Leibniz Institute of Ecological and Regional Development (IOER) –
Weberplatz 1, D-01217 Dresden, Germany.
During the 1990’s, the phenomenon of urban sprawl received growing attention in the international urban policy debate. In a recent report, the European Environmental Agency addressed sprawl as one of the major challenges facing urban Europe in the next decades (EEA 2006). However, a survey of the literature yields no agreement in terms of defining and measuring urban sprawl. Some scholars denote sprawl simply as ongoing urbanisation or low density development, others stress the level of suburbanization and deconcentration or characteristics of land use patterns. The absence of a common understanding constrains the analysis of sprawl’s causes, costs and consequences as well as the formulation of planning strategies towards economically, ecologically and socially acceptable land use patterns. Urban and environmental planning aiming to combat sprawl must have an agreed-upon way to measure it in order to evaluate the progress of planning strategies and programmes (Siedentop 2004).
Alongside the lacking definition and measuring convention, the specific process character of urban land use change hinders more effective anti-sprawl-policies. Environmental, social and economical problems caused by urban sprawl tend to be cumulative in nature. They build up over a period of time and usually have more than one cause. In contrast, the legal framework regulating the use of environmental resources generally addresses a single pollutant or a single project but ignores multiple actions that can add up or interact to cause cumulative effects. It has to be acknowledged that the mismatch between the scales at which sprawl-related environmental degradation occurs and the scales at which regulatory decisions are made is a significant obstacle to a more effective environmental management. Therefore, the development of a multi-dimensional and multi-temporal measurement approach is of crucial importance for urban and regional development policies.
On this background, a methodological framework for the measurement and assessment of land use patterns and dynamics is presented. First, the approach should be able to indicate the multiple driving forces and causative agents of land use change associated with urban sprawl. Secondly, this framework should be qualified for considering and assessing different impacts of land use and land use dynamics concerning ecological, social and economical objectives of urban and regional development policies. It also should recognise direct, indirect and cumulative cause and effect relationships. A third important requirement is that the selected indicators should be applicable with available data sources. And last but not least the approach has to deal with the varying scales on which land use policies are carried out.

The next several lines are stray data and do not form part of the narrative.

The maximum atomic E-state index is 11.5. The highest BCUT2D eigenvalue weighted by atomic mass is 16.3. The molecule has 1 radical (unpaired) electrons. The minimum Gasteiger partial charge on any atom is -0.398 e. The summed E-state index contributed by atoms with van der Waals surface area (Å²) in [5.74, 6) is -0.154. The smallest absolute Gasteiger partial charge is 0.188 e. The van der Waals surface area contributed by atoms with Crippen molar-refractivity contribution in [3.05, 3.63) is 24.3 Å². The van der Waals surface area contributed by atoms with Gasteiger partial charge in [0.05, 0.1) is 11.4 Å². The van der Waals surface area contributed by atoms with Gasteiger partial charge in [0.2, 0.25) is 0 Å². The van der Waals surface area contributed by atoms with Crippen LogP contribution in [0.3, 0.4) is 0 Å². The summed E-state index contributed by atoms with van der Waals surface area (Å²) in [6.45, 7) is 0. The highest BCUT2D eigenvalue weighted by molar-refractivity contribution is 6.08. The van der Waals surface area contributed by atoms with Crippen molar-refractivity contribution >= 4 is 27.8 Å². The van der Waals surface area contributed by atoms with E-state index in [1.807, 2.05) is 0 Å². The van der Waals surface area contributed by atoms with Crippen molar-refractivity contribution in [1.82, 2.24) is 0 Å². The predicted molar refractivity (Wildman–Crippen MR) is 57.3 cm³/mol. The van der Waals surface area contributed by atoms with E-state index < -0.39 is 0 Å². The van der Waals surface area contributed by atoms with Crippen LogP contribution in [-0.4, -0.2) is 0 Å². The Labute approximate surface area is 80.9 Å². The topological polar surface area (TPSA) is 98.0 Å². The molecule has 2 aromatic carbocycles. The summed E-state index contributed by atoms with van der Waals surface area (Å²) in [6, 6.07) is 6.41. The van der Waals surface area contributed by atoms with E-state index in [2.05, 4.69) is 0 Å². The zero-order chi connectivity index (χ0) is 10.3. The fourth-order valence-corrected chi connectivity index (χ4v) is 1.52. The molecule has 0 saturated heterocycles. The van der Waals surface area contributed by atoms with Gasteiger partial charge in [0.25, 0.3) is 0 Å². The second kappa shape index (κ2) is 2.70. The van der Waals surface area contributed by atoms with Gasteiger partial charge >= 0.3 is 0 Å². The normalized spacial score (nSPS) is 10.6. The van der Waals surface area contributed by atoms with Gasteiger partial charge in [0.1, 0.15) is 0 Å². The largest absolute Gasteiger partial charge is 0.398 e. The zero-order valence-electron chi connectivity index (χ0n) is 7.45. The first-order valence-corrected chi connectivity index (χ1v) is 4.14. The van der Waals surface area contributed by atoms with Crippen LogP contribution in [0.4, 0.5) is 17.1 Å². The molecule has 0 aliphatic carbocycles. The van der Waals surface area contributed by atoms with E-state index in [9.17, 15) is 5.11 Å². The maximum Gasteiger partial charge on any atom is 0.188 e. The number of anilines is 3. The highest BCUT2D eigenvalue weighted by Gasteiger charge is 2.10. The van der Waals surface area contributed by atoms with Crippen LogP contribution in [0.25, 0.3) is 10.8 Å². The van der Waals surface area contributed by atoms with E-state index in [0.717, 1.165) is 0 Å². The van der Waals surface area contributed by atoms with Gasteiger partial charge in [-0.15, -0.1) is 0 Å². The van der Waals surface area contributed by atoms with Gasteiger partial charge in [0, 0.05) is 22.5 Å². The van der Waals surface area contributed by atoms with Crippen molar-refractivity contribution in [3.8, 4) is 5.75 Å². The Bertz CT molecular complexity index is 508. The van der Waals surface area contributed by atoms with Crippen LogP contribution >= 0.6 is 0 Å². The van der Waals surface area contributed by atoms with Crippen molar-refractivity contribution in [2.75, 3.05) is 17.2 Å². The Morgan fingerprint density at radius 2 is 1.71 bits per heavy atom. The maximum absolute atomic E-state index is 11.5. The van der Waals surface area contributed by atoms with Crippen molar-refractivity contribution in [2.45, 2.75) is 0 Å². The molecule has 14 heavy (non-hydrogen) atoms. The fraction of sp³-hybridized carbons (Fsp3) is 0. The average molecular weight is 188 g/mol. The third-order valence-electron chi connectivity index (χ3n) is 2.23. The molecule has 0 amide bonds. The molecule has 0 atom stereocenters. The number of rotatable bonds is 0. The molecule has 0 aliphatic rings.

The GIS-based measurement tool is based on the assumption that urban sprawl is a multidimensional phenomenon which can only be measured with a multiple-indicator approach. Three general process characteristics of urban sprawl are being discerned: the conversion from natural to artificial surfaces (surface-related impacts); the change of land use patterns from a compact urban form to irregular, dispersed land use patterns (pattern- related impacts) and the reduction of urban density (density-related impacts). Each sprawl- dimension is related to specific environmental impacts as well as unintended social and economic outcomes (Figure 1). These very different kinds of impacts can be addressed in terms of their specific impact pathway (direct, indirect, cumulative impacts), their spatial and temporal scale (local, regional and global impacts; short-term and long-term impacts) and particularly affected environmental components, social groups or economic subsystems.
The proposed indicator system contains about 20 core indicators. Some indicators can be applied to the measurement of the (aggregate) land use pattern. Due to their low level of elasticity, “pattern-indicators” are suitable for “global” sustainability appraisals of land use in larger time intervals. Other indicators aim to address land use changes within a specific period of time on patch level (see Table 1 with examples). The latter are notably qualified for the continuous controlling of land use development in order to assess the success of regulatory policies.
Table 2. Categorisation of selected sprawl indicators
European Environment Agency (2006) Urban Sprawl in Europe. The ignored challenge. EEA Report No 10/2006. Copenhagen.
Siedentop, S. (2004) Urban Sprawl – verstehen, messen, steuern. DISP 160: 23-35.
link para o texto: